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Worth falling into this... 

   
 

Love Trap!

   

 

  

 

The British-born Susheela Raman with the Medusa-like curls and smoky alto voice offers up strange musical pleasure - a hybrid hypnotic dream - for her music after all has its roots in devotional music.  The snake charmer voice is layered over jazz, pop, funk which is in turn layered over Carnatic music.  Her voice is always strong, and reflects her international influences.  Born in England, but of South Indian origin, she also lived in Australia and grew up singing Indian classical, later advancing her Carnatic music training in India - but there are also traces of Susana Baca, of Billie and Aretha. 

Salt Rain, her 2001 debut album, features modern versions of ancient Sanskrit, Hindi and Tamil devotional hymns; Carnatic music and hymns turned into something hypnotic and beautiful, her smoky voice that hovers somewhere between blues and soul.  Raman said of this album, "In addition to writing our own material, we discovered new and exciting ways to adapt the Carnatic songs I had sung when I was younger, particularly the work of the eighteenth century songmasters Tyagaraja and Dikshitar."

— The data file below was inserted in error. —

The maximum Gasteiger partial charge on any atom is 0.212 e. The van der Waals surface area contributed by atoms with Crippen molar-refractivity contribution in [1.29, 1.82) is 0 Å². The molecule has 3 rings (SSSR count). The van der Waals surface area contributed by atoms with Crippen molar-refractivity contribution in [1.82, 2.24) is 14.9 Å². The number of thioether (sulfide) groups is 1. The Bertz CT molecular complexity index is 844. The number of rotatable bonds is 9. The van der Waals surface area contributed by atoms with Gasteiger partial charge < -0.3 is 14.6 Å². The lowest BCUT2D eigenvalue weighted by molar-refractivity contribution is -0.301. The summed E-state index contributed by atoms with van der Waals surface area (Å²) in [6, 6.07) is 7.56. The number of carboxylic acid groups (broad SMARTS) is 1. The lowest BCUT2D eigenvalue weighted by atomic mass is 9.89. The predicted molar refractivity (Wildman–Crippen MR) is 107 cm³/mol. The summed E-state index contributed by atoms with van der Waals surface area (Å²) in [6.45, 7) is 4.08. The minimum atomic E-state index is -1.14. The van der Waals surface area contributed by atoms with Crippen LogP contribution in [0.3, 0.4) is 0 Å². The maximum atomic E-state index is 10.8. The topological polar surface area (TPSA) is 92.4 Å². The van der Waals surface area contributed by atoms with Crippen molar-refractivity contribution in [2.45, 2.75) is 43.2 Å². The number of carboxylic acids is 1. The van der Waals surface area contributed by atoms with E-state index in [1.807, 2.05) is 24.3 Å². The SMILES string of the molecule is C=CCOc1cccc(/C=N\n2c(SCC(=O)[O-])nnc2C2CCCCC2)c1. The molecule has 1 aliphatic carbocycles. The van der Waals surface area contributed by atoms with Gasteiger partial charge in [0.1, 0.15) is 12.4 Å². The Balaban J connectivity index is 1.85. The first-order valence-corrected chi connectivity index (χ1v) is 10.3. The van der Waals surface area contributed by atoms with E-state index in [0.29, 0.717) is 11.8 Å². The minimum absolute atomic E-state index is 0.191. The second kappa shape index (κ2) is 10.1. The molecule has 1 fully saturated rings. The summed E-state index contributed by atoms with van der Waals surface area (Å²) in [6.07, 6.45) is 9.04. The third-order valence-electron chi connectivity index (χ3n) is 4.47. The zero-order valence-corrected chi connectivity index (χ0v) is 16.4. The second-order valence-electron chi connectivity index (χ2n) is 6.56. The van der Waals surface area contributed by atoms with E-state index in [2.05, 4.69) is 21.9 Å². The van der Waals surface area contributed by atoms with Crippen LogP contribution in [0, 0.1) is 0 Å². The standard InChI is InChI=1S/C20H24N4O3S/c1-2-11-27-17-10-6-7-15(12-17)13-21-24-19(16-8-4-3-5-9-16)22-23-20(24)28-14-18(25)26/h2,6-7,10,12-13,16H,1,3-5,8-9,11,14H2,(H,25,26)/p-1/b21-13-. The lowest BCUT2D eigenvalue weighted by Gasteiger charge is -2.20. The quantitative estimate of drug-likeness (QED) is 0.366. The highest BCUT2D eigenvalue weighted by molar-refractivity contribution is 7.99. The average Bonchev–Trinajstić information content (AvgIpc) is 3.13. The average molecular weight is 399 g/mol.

But it is in Love Trap, that the hybridization is upped into something more upbeat.  World music is now worldly, and there is a world of difference in the two adjectives.  There is the Tuvan throat singing of Albert Kuvezin from the Mongolian band Yat Khat and a Joan Armatrading remake.  A modern band playing ancient harmonies, electronica and instruments that range from piano to kora - there is Greek clarinetist Manos Achalinotopoulos and Tony Allen, Fela Kuti's drummer.  The only unifying element is the worldly voice, the knowingness of the vocals, the classical control.

Love Trap, the title song is a remake and rewrite in English by Raman of a hit song by Ethiopia's Mahmoud Ahmed and it is a sultry, strange thing. 

Lost inside, deep within
The pleasure palace of your warm skin
The nectar of your lips
The motion of your hips
I dream of you, night and day 


There is the marvelous vibrant beat of Manasuloni, the beautiful Bliss with its flamenco piano, and the remake of Bollywood classic Ye Meera Divanapan Hai which also appears on the soundtrack to the film, The Namesake.

We had Bliss with its piano by flamenco musician David Dorantes on repeat for days, hypnotized. 

 

Listen:  Love Trap, Susheela Raman 

 

Tags:  india

 

 

       
 

 
       
     

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